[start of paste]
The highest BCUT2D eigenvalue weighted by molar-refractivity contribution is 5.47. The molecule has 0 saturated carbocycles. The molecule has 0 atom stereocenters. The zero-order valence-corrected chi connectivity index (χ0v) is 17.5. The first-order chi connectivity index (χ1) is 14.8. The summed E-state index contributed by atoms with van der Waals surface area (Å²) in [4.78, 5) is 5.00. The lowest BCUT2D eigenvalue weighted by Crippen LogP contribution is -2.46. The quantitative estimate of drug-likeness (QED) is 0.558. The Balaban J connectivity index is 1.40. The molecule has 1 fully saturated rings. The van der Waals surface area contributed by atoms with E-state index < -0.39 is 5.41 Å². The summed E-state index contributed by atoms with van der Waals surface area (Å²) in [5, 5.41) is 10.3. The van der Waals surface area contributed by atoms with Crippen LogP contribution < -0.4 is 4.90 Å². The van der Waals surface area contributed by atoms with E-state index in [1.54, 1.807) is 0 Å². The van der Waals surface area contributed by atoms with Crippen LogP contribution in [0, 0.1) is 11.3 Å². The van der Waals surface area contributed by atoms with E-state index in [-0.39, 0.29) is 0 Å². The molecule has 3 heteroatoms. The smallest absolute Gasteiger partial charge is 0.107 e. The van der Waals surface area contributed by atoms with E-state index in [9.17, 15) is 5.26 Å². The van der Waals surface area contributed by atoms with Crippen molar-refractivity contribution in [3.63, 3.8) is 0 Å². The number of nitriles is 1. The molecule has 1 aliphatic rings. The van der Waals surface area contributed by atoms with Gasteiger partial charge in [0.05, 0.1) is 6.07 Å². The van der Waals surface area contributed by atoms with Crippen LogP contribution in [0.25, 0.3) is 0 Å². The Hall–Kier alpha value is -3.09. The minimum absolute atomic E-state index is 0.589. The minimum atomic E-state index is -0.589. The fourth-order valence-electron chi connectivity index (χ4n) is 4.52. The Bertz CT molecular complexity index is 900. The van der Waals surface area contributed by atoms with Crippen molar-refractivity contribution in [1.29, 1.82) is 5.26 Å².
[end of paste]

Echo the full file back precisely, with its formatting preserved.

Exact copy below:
The highest BCUT2D eigenvalue weighted by molar-refractivity contribution is 5.47. The molecule has 0 saturated carbocycles. The molecule has 0 atom stereocenters. The zero-order valence-corrected chi connectivity index (χ0v) is 17.5. The first-order chi connectivity index (χ1) is 14.8. The summed E-state index contributed by atoms with van der Waals surface area (Å²) in [4.78, 5) is 5.00. The lowest BCUT2D eigenvalue weighted by Crippen LogP contribution is -2.46. The quantitative estimate of drug-likeness (QED) is 0.558. The Balaban J connectivity index is 1.40. The molecule has 1 fully saturated rings. The van der Waals surface area contributed by atoms with E-state index < -0.39 is 5.41 Å². The summed E-state index contributed by atoms with van der Waals surface area (Å²) in [5, 5.41) is 10.3. The van der Waals surface area contributed by atoms with Crippen LogP contribution < -0.4 is 4.90 Å². The van der Waals surface area contributed by atoms with E-state index in [1.54, 1.807) is 0 Å². The van der Waals surface area contributed by atoms with Crippen LogP contribution in [0, 0.1) is 11.3 Å². The van der Waals surface area contributed by atoms with E-state index in [-0.39, 0.29) is 0 Å². The molecule has 3 heteroatoms. The smallest absolute Gasteiger partial charge is 0.107 e. The van der Waals surface area contributed by atoms with E-state index in [9.17, 15) is 5.26 Å². The van der Waals surface area contributed by atoms with Crippen molar-refractivity contribution in [3.63, 3.8) is 0 Å². The number of nitriles is 1. The molecule has 1 aliphatic rings. The van der Waals surface area contributed by atoms with Gasteiger partial charge in [0.05, 0.1) is 6.07 Å². The van der Waals surface area contributed by atoms with Crippen LogP contribution in [0.25, 0.3) is 0 Å². The Hall–Kier alpha value is -3.09. The minimum absolute atomic E-state index is 0.589. The minimum atomic E-state index is -0.589. The fourth-order valence-electron chi connectivity index (χ4n) is 4.52. The Bertz CT molecular complexity index is 900. The van der Waals surface area contributed by atoms with Crippen molar-refractivity contribution in [1.29, 1.82) is 5.26 Å².